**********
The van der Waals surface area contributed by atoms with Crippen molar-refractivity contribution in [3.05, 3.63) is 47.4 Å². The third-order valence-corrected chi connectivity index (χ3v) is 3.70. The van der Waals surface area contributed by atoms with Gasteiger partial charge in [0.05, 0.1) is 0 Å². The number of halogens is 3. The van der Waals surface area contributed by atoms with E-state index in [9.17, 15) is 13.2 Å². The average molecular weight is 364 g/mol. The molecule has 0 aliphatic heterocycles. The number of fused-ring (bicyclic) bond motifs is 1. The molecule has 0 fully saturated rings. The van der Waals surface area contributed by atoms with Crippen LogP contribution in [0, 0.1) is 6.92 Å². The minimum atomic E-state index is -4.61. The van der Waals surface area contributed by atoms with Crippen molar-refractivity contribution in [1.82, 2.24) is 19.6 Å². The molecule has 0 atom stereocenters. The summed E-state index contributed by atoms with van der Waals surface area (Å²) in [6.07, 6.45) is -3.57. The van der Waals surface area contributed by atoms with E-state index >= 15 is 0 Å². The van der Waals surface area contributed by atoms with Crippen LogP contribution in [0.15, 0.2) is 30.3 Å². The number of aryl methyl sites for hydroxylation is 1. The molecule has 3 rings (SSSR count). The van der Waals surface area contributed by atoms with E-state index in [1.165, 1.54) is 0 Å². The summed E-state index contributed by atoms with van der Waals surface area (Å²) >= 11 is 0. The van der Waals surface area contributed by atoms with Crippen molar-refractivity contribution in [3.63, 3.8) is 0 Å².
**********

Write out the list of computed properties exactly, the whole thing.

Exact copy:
The van der Waals surface area contributed by atoms with Crippen molar-refractivity contribution in [3.05, 3.63) is 47.4 Å². The third-order valence-corrected chi connectivity index (χ3v) is 3.70. The van der Waals surface area contributed by atoms with Gasteiger partial charge in [0.05, 0.1) is 0 Å². The number of halogens is 3. The van der Waals surface area contributed by atoms with E-state index in [9.17, 15) is 13.2 Å². The average molecular weight is 364 g/mol. The molecule has 0 aliphatic heterocycles. The number of fused-ring (bicyclic) bond motifs is 1. The molecule has 0 fully saturated rings. The van der Waals surface area contributed by atoms with Crippen LogP contribution in [0, 0.1) is 6.92 Å². The minimum atomic E-state index is -4.61. The van der Waals surface area contributed by atoms with Crippen molar-refractivity contribution in [1.82, 2.24) is 19.6 Å². The molecule has 0 atom stereocenters. The summed E-state index contributed by atoms with van der Waals surface area (Å²) in [6.07, 6.45) is -3.57. The van der Waals surface area contributed by atoms with E-state index >= 15 is 0 Å². The van der Waals surface area contributed by atoms with Crippen LogP contribution in [0.15, 0.2) is 30.3 Å². The number of aryl methyl sites for hydroxylation is 1. The molecule has 3 rings (SSSR count). The van der Waals surface area contributed by atoms with E-state index in [1.165, 1.54) is 0 Å². The summed E-state index contributed by atoms with van der Waals surface area (Å²) >= 11 is 0. The van der Waals surface area contributed by atoms with Crippen molar-refractivity contribution in [3.63, 3.8) is 0 Å².